November 7, 2016

ICAPP voluntarily recalls frozen strawberries

The International Company for Agricultural Production & Processing (ICAPP) is voluntarily recalling certain lots of its frozen strawberries in response to an FDA investigation of an outbreak of Hepatitis A.

The recalled products were all distributed for sale to and use in food service establishments nationwide — not for use in food products offered for retail sale to consumers. Nonetheless, ICAPP is issuing this news release publicly to help mitigate any possible risk to the public health and to fully ensure that all recalled products are recovered. Although none of ICAPP’s own testing through an established surveillance program or through third party testing of retained samples has identified the presence of Hepatitis A in any of its products, ICAPP has decided to recall all frozen strawberries that it has imported into the United States since Jan. 1.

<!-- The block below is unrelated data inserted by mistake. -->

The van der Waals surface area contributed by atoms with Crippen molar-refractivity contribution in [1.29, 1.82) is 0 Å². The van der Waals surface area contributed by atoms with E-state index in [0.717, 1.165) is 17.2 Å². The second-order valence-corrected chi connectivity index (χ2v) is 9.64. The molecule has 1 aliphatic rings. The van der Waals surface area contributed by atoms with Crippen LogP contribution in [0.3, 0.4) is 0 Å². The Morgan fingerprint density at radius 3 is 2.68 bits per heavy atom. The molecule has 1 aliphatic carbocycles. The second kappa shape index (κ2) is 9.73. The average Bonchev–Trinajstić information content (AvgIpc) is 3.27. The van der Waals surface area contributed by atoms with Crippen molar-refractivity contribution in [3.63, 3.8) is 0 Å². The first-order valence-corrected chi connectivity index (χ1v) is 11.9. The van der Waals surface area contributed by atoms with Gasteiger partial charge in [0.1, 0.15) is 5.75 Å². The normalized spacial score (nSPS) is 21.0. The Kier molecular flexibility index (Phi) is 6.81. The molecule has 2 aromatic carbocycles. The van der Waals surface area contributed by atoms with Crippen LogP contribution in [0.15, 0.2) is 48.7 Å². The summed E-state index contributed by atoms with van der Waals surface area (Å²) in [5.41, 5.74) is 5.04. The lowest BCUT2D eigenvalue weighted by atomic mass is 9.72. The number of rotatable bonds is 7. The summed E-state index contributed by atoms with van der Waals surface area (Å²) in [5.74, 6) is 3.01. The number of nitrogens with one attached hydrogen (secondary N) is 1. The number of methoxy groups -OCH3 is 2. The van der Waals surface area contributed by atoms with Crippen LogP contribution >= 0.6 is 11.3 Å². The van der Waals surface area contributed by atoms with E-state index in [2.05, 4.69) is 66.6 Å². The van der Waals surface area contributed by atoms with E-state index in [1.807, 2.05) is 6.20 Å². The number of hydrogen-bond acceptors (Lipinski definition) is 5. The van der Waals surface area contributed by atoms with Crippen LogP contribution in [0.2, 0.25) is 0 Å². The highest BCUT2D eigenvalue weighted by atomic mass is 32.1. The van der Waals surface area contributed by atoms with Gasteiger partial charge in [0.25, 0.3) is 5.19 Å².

The five consignees who received recalled frozen strawberry products from ICAPP are:

  • C.H. Belt of Lake Forest, Ca. (sold under CH World Brand)
  • Jetro/Restaurant Depot of College Point, N.Y. (sold under James Farm brand and unbranded “Bits & Pieces”)
  • Sysco Corporation of Houston, Tex. (sold under Sysco brand)
  • Patagonia Foods of San Luis Obispo, Ca. (sold under Patagonia brand)
  • Reddy Raw of Woodridge, N.J. (sold under Regal brand).

No other ICAPP products, frozen or fresh, are covered by this voluntary recall.

CAPP has been engaged with FDA in its investigation of this outbreak and is taking this action in consultation with FDA because Hepatitis A virus was detected in four lots of frozen strawberries that were exported to the U.S. by ICAPP. ICAPP is working closely with all of the U.S. distributors of this product to ensure that this recall is effective, according to an FDA press release.

Hepatitis A is a contagious liver disease that results from exposure to the Hepatitis A virus, including from food. It can range from a mild illness lasting a few weeks to a serious illness lasting several months. Illness generally occurs within 15 to 50 days of exposure.

For more information about this investigation, visit FDA’s outbreak investigation website at

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